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  • Tina Toler-Keel Special to The News Reporter

N.C. Rural Center leaders visit Columbus County

The North Carolina Rural Center met with Columbus County leaders at the DREAM Center Friday as part of an 80- day tour to discuss the unique challenges and needs of each community and to work toward building an advocacy with the community and government. Patrick Woodie, president of the Rural Center, stated, “If you have seen one rural community, you have seen one rural community,” noting that each county and community has its own strengths, weaknesses, and needs. The Rural Center helps advocate for these needs.

Woodie said the center is still working hard to provide advocacy and be a voice between communities, the new governor’s administration, congress, and the new president’s administration.

Those who attended the meeting were asked to rank categories in the community that are going well. Shawn Maynor, mayor of Bolton, ranked getting broadband internet in Bolton at the top of the list.

Other top-ranking categories were agriculture and health care. Columbus County features several agriculture festivals that bring income to the area, including the Pecan Harvest Festival, the S t r aw b e r r y Festival and the Yam Festival.

According to Jennifer Holcomb, president of Columbus Chamber of Commerce and Tourism, new services such as a Levine Cancer Center and three pediatricians, with one more coming, will add to the improvement of health care. John Coggin, the Director of Advocacy, then asked the needs of the county that cannot be met strictly on a countywide level, leading to the need of state and federal help.

Water and sewer topped the list. Although cities have water and waste management, many rural areas of Columbus County do not have sewer systems.

Maynor says that “everyone wants services but no one wants to pay for them” and that the town has to have help “in order to provide clean drinking water.”

Another top need is education.

As for the need for more broadband access, Woodie told the audience about a letter he received from a parent revealing that, “it is now 9:30 on a school night and I’m sitting in McDonald’s parking lot with my two kids doing their homework.”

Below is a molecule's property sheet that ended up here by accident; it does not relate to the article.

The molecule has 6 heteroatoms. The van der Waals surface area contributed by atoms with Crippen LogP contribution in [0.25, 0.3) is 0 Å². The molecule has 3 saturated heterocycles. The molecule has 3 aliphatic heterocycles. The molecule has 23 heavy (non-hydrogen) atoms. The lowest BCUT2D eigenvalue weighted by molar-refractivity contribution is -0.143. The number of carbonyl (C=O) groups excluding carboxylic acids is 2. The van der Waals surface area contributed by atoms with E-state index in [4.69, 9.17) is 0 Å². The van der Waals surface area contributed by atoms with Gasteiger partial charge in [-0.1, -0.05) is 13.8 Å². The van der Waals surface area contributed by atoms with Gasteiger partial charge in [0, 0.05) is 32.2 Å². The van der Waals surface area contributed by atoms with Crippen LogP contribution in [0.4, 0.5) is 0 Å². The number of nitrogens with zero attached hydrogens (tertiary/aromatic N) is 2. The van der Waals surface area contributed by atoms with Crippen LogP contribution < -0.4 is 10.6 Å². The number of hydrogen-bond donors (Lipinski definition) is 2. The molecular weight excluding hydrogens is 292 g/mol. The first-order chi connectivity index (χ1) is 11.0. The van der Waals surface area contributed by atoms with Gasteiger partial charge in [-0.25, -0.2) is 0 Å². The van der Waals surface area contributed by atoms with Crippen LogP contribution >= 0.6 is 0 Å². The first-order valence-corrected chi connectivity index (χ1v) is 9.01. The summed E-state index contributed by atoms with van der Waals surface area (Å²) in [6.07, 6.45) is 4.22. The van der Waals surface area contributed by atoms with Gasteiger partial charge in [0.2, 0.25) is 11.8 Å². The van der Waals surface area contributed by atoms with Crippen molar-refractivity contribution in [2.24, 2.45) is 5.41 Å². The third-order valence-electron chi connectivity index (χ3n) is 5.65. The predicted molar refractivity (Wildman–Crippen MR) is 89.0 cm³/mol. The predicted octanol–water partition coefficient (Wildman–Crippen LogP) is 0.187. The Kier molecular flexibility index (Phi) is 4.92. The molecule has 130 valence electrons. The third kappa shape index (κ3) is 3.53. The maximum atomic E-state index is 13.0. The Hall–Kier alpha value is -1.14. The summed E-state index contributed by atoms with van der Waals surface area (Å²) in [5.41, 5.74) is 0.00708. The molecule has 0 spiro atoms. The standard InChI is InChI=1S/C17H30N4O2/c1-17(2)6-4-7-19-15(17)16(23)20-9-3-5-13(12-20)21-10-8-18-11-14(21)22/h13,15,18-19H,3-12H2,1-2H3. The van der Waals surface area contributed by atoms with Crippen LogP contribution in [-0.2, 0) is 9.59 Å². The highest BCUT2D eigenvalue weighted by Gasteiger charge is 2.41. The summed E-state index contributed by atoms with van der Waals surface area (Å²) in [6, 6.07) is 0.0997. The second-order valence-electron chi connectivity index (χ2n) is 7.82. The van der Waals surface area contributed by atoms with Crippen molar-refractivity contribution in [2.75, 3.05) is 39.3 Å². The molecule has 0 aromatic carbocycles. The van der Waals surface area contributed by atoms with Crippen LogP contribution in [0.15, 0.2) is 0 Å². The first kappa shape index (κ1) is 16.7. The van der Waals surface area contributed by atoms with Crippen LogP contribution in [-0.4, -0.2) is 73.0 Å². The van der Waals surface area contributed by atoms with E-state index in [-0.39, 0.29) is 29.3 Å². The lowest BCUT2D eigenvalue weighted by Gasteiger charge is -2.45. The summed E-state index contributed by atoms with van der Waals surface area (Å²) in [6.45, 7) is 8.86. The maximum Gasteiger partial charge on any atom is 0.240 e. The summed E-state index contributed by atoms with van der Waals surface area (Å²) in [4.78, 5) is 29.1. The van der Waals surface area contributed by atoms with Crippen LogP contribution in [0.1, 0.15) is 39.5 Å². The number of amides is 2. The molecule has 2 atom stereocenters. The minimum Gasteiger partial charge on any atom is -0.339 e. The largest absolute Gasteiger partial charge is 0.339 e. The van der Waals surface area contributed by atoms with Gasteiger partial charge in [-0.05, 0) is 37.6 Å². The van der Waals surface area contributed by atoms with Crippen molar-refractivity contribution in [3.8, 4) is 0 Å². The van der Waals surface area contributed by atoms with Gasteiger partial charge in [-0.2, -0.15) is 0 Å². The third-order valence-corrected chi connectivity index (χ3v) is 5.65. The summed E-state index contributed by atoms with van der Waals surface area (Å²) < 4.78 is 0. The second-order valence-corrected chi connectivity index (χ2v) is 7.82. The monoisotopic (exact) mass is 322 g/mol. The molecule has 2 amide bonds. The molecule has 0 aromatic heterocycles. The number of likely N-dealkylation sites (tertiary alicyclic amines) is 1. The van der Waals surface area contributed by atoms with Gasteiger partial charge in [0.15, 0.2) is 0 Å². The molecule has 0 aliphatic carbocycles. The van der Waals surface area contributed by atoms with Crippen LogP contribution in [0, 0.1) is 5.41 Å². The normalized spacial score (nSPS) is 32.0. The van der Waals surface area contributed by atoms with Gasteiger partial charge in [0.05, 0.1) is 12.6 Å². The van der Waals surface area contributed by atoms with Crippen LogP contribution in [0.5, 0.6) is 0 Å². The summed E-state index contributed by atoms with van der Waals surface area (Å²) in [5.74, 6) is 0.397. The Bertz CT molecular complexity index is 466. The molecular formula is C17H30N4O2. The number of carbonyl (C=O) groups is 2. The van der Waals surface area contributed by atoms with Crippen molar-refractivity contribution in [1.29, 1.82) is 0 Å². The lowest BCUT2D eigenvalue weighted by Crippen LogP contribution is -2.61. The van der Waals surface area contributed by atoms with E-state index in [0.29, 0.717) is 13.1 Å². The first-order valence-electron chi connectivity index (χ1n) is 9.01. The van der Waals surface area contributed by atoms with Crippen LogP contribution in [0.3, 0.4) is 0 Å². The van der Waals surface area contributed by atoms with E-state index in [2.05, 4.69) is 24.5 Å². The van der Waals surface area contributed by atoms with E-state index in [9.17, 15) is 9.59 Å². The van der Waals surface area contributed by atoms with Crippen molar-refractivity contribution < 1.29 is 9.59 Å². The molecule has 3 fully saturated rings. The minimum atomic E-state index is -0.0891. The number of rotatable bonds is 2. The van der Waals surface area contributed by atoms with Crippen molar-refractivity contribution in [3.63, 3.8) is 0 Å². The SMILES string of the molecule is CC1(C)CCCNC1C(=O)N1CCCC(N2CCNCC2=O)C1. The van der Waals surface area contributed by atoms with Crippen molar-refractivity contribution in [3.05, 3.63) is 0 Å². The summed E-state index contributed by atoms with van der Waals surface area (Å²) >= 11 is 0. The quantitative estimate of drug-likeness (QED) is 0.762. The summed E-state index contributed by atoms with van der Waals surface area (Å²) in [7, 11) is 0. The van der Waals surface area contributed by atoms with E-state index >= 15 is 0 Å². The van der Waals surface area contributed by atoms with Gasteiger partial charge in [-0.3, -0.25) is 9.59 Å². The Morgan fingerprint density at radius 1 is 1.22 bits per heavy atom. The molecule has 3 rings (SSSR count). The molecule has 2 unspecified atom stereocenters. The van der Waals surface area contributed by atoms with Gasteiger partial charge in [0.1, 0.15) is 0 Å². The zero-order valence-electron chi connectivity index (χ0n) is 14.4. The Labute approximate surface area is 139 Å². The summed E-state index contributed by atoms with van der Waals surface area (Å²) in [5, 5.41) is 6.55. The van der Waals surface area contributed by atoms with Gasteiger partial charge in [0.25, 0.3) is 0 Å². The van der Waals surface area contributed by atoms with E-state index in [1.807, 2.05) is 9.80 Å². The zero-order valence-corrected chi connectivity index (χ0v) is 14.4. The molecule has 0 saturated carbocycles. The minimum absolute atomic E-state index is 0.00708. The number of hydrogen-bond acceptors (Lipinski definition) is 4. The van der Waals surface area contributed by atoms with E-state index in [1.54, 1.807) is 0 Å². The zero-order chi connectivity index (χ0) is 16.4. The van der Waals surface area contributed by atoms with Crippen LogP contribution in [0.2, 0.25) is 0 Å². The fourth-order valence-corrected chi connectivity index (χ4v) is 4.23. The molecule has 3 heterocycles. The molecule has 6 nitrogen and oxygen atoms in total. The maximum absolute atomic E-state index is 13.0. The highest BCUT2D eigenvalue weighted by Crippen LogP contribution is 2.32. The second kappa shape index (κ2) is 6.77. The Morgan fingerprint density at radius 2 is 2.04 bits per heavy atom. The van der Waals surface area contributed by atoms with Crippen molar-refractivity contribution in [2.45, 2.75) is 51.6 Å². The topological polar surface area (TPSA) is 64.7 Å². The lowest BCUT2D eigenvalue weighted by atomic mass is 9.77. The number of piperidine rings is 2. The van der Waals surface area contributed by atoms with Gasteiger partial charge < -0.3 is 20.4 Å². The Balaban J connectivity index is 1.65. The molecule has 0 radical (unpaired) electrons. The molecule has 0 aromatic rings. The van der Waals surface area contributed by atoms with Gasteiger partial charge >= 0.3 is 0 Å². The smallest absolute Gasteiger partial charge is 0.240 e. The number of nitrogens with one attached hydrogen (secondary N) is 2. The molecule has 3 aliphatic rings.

The importance of broadband involves schools as well as individual homes, he added.

Another issue with education is the low pay of teachers. Radene Caison says teachers can easily commute “right to Brunswick County where they can make thousands of dollars more than we can pay.”

Education is the biggest message the state and federal level needs to hear from Columbus County.

Andy Anderson said it is important to “make sure kids in rural communities get the same quality of education.

“It is becoming more competitive and we must prepare our rural students to be able to compete with those in urban communities.”

The Rural center focuses on three categories of helping citizens.

Leadership development is designed to work on a state scale level and on a regional level to produce “home grown leaders.”

The center has helped with more than $17 million in loans since 1989 with an average loan of $9,000. Startup loans for small businesses are one of the top lending programs the center offers.

The other two are programs working with the banking community to help financial institutions make loans they would not otherwise be able to make.

Woodie says the work with banks helped small businesses affected by Hurricane Matthew, with the center providing emergency bridge loans granting 20 loans to businesses to help recover from losses.

The center is also working on a longer-term loan program to bring new businesses into rural communities.

Coggin said the Rural Center Advocacy program focuses on “cultivating citizenship.” We are living in a “divided time,” he said.

Coggin said changes cannot come about until people work to unite the things that divide us and “build a network of people who care.”

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